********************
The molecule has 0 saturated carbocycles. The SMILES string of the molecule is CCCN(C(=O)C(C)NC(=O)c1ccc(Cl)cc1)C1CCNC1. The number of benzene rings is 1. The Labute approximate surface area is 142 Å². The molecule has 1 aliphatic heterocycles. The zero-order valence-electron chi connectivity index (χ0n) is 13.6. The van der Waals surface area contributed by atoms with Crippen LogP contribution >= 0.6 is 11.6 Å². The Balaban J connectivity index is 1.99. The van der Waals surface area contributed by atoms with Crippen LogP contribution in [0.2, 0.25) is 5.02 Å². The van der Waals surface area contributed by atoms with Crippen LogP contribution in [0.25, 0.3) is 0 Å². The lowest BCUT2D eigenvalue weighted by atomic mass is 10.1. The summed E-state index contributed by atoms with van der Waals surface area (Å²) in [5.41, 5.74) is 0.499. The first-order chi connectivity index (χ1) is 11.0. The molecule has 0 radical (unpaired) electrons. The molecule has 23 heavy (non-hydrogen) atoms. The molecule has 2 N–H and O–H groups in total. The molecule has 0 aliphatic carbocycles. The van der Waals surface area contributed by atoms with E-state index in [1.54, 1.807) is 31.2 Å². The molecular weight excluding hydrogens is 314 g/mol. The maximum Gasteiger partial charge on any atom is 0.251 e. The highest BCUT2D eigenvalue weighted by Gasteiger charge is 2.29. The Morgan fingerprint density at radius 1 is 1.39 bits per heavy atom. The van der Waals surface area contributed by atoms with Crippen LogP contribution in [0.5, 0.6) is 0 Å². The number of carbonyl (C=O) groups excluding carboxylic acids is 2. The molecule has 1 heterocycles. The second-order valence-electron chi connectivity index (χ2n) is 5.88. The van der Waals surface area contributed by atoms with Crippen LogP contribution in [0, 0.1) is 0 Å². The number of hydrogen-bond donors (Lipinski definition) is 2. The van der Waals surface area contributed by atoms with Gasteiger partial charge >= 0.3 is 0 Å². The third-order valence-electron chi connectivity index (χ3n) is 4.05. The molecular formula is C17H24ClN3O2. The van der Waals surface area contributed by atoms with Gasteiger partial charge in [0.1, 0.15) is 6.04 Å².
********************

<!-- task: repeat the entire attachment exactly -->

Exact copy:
The molecule has 0 saturated carbocycles. The SMILES string of the molecule is CCCN(C(=O)C(C)NC(=O)c1ccc(Cl)cc1)C1CCNC1. The number of benzene rings is 1. The Labute approximate surface area is 142 Å². The molecule has 1 aliphatic heterocycles. The zero-order valence-electron chi connectivity index (χ0n) is 13.6. The van der Waals surface area contributed by atoms with Crippen LogP contribution >= 0.6 is 11.6 Å². The Balaban J connectivity index is 1.99. The van der Waals surface area contributed by atoms with Crippen LogP contribution in [0.2, 0.25) is 5.02 Å². The van der Waals surface area contributed by atoms with Crippen LogP contribution in [0.25, 0.3) is 0 Å². The lowest BCUT2D eigenvalue weighted by atomic mass is 10.1. The summed E-state index contributed by atoms with van der Waals surface area (Å²) in [5.41, 5.74) is 0.499. The first-order chi connectivity index (χ1) is 11.0. The molecule has 0 radical (unpaired) electrons. The molecule has 23 heavy (non-hydrogen) atoms. The molecule has 2 N–H and O–H groups in total. The molecule has 0 aliphatic carbocycles. The van der Waals surface area contributed by atoms with E-state index in [1.54, 1.807) is 31.2 Å². The molecular weight excluding hydrogens is 314 g/mol. The maximum Gasteiger partial charge on any atom is 0.251 e. The highest BCUT2D eigenvalue weighted by Gasteiger charge is 2.29. The Morgan fingerprint density at radius 1 is 1.39 bits per heavy atom. The van der Waals surface area contributed by atoms with Crippen LogP contribution in [0.5, 0.6) is 0 Å². The number of carbonyl (C=O) groups excluding carboxylic acids is 2. The molecule has 1 heterocycles. The second-order valence-electron chi connectivity index (χ2n) is 5.88. The van der Waals surface area contributed by atoms with Crippen LogP contribution in [0, 0.1) is 0 Å². The number of hydrogen-bond donors (Lipinski definition) is 2. The van der Waals surface area contributed by atoms with Gasteiger partial charge >= 0.3 is 0 Å². The third-order valence-electron chi connectivity index (χ3n) is 4.05. The molecular formula is C17H24ClN3O2. The van der Waals surface area contributed by atoms with Gasteiger partial charge in [0.1, 0.15) is 6.04 Å².